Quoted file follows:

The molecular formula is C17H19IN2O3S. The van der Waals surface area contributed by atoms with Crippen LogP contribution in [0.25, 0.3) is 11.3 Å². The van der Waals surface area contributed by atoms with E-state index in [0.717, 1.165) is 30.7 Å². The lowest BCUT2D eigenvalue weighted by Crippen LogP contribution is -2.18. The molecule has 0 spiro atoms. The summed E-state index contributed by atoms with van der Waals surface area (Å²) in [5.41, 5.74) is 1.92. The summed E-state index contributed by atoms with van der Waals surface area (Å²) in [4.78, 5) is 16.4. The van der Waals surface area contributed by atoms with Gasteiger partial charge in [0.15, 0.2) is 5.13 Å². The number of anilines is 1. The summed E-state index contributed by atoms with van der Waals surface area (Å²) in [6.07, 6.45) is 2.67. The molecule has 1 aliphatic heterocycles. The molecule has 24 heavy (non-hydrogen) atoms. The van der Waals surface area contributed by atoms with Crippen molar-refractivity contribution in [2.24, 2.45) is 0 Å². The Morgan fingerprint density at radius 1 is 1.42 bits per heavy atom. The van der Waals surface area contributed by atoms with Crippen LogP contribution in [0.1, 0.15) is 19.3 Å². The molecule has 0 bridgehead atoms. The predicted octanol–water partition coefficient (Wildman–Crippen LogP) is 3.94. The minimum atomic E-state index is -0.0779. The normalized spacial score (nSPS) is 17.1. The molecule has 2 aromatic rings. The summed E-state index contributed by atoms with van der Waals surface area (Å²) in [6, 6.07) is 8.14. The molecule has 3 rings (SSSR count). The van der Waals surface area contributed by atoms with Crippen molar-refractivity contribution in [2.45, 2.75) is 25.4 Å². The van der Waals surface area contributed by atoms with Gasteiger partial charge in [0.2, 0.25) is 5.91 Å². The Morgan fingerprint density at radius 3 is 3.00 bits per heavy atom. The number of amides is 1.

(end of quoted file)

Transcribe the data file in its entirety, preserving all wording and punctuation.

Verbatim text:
The molecular formula is C17H19IN2O3S. The van der Waals surface area contributed by atoms with Crippen LogP contribution in [0.25, 0.3) is 11.3 Å². The van der Waals surface area contributed by atoms with E-state index in [0.717, 1.165) is 30.7 Å². The lowest BCUT2D eigenvalue weighted by Crippen LogP contribution is -2.18. The molecule has 0 spiro atoms. The summed E-state index contributed by atoms with van der Waals surface area (Å²) in [5.41, 5.74) is 1.92. The summed E-state index contributed by atoms with van der Waals surface area (Å²) in [4.78, 5) is 16.4. The van der Waals surface area contributed by atoms with Gasteiger partial charge in [0.15, 0.2) is 5.13 Å². The number of anilines is 1. The summed E-state index contributed by atoms with van der Waals surface area (Å²) in [6.07, 6.45) is 2.67. The molecule has 1 aliphatic heterocycles. The molecule has 24 heavy (non-hydrogen) atoms. The van der Waals surface area contributed by atoms with Crippen molar-refractivity contribution in [2.24, 2.45) is 0 Å². The Morgan fingerprint density at radius 1 is 1.42 bits per heavy atom. The van der Waals surface area contributed by atoms with Crippen LogP contribution in [0.1, 0.15) is 19.3 Å². The molecule has 0 bridgehead atoms. The predicted octanol–water partition coefficient (Wildman–Crippen LogP) is 3.94. The minimum atomic E-state index is -0.0779. The normalized spacial score (nSPS) is 17.1. The molecule has 2 aromatic rings. The summed E-state index contributed by atoms with van der Waals surface area (Å²) in [6, 6.07) is 8.14. The molecule has 3 rings (SSSR count). The van der Waals surface area contributed by atoms with Crippen molar-refractivity contribution in [2.45, 2.75) is 25.4 Å². The van der Waals surface area contributed by atoms with Gasteiger partial charge in [0.2, 0.25) is 5.91 Å². The Morgan fingerprint density at radius 3 is 3.00 bits per heavy atom. The number of amides is 1.